Uptick in Stolen Vehicles

Keys Found in All Eight Recovered Cars

By SARAH SHMERLING | Editor-in-Chief

Since the start of 2019, there have been 11 vehicles reported as stolen—and out of the cars that have since been recovered, each of the eight vehicles have had a key fob left in them, Senior Lead Officer Michael Moore shared at a recent Pacific Palisades Community Council meeting.

“We’re thinking … maybe there are spare keys that are in glove boxes that people don’t know about,” Moore said.

Moore recommended that Palisadians lock their car, put the main key they use into their house and go back to see if they can open the door.

“If you can, that means there’s a key in there somewhere,” he explained. “What the criminals are doing now is they’re going through streets at night, pulling on door handles.”

Moore said that if the car opens up, they get in to see if they can start the vehicle and drive off.

“If not, they move on the next car,” he said. 

One member of PPCC asked Moore that since the vehicles have largely been recovered, why are these cars being taken?

“We think that they’re either doing it as joyrides or they may be using it to commit other crimes, so they’re not moving around an area in their own vehicle,” Moore responded.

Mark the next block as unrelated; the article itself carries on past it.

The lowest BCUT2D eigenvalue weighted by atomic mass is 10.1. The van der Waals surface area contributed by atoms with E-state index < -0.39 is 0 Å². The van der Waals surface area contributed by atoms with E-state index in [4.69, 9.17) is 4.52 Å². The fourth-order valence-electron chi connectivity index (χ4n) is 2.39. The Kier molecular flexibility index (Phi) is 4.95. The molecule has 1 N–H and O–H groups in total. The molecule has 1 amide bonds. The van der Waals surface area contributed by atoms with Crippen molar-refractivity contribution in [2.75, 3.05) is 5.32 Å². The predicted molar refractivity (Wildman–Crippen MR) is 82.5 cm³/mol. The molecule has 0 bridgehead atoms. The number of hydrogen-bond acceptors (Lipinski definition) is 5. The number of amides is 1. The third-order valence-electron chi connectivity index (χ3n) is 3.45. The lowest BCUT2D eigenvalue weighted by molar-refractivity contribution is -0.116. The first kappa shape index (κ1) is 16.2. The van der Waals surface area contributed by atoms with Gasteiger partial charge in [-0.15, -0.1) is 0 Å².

The cars, which have been taken from all neighborhoods of the Palisades except The Highlands, have been recovered “all over the place.”

Moore said that if a person actively sees people trying to enter vehicle after vehicle, to call the police so they could come and investigate what’s going on.

“Were any of those eight cars Fords from 2014 and up?” Area 8 Representative Reza Akef asked Moore.

Moore said that while he did not know the make and model of the vehicles off the top of his head, he reported that the cars were from 2010 and more recent.

“That theory that you have doesn’t work with Ford or Mercedes, because they don’t lock if the key fob is in the car,” Akef pointed out.

PPCC Treasurer Richard Cohen agreed with Akef, but suggested a theory that valet keys are being left in unlocked modern cars.

“If you have a valet key in the car, you can still look the car,” Cohen added. “If you don’t lock the car, which is my theory—that these cars are not getting locked—the key opens the door and they just push the start/stop button to see if it starts.”

Recent stolen vehicles have been reported in the 500 block of Chapala in The Huntington between February 15 at 7:30 p.m. and February 16 at 9:30 a.m., the 500 block of Latimer Road in Rustic Canyon at 1:44 a.m. on February 16 and near 17200 Sunset Boulevard between February 23 at 9 p.m. and February 24 at 10 a.m. 

“Check your cars, make sure there’s no keys in it,” Moore said. “Hopefully we can put an end to this.”